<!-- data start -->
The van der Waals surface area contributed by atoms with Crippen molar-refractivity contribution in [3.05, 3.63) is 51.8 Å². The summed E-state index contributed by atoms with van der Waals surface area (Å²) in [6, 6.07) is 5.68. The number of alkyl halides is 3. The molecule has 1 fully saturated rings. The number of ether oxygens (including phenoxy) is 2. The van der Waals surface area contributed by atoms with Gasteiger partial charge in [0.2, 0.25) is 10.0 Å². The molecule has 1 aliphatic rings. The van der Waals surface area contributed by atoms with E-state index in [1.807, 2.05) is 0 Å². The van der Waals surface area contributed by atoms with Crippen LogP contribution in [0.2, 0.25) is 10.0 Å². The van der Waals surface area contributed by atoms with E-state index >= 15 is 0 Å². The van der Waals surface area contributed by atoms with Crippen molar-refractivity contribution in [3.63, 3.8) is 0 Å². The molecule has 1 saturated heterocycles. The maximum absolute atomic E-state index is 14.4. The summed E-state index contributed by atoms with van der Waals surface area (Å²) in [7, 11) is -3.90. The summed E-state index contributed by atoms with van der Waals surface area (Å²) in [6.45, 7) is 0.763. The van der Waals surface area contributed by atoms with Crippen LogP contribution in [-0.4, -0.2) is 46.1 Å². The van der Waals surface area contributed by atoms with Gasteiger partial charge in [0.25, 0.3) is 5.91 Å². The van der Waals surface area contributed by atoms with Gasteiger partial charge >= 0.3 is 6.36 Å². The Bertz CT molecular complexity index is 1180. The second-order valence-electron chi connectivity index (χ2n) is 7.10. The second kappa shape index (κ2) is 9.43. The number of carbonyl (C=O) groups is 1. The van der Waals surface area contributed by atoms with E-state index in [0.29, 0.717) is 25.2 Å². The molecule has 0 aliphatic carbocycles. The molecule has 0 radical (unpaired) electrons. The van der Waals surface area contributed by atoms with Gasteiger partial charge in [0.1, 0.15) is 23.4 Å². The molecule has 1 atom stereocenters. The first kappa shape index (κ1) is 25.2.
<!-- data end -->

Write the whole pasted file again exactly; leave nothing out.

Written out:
The van der Waals surface area contributed by atoms with Crippen molar-refractivity contribution in [3.05, 3.63) is 51.8 Å². The summed E-state index contributed by atoms with van der Waals surface area (Å²) in [6, 6.07) is 5.68. The number of alkyl halides is 3. The molecule has 1 fully saturated rings. The number of ether oxygens (including phenoxy) is 2. The van der Waals surface area contributed by atoms with Gasteiger partial charge in [0.2, 0.25) is 10.0 Å². The molecule has 1 aliphatic rings. The van der Waals surface area contributed by atoms with E-state index in [1.807, 2.05) is 0 Å². The van der Waals surface area contributed by atoms with Crippen LogP contribution in [0.2, 0.25) is 10.0 Å². The van der Waals surface area contributed by atoms with E-state index >= 15 is 0 Å². The van der Waals surface area contributed by atoms with Crippen molar-refractivity contribution in [3.63, 3.8) is 0 Å². The molecule has 1 saturated heterocycles. The maximum absolute atomic E-state index is 14.4. The summed E-state index contributed by atoms with van der Waals surface area (Å²) in [7, 11) is -3.90. The summed E-state index contributed by atoms with van der Waals surface area (Å²) in [6.45, 7) is 0.763. The van der Waals surface area contributed by atoms with Crippen LogP contribution in [-0.4, -0.2) is 46.1 Å². The van der Waals surface area contributed by atoms with Gasteiger partial charge in [0.25, 0.3) is 5.91 Å². The van der Waals surface area contributed by atoms with Gasteiger partial charge >= 0.3 is 6.36 Å². The Bertz CT molecular complexity index is 1180. The second-order valence-electron chi connectivity index (χ2n) is 7.10. The second kappa shape index (κ2) is 9.43. The number of carbonyl (C=O) groups is 1. The van der Waals surface area contributed by atoms with E-state index in [0.29, 0.717) is 25.2 Å². The molecule has 0 aliphatic carbocycles. The molecule has 0 radical (unpaired) electrons. The van der Waals surface area contributed by atoms with Gasteiger partial charge in [0.1, 0.15) is 23.4 Å². The molecule has 1 atom stereocenters. The first kappa shape index (κ1) is 25.2.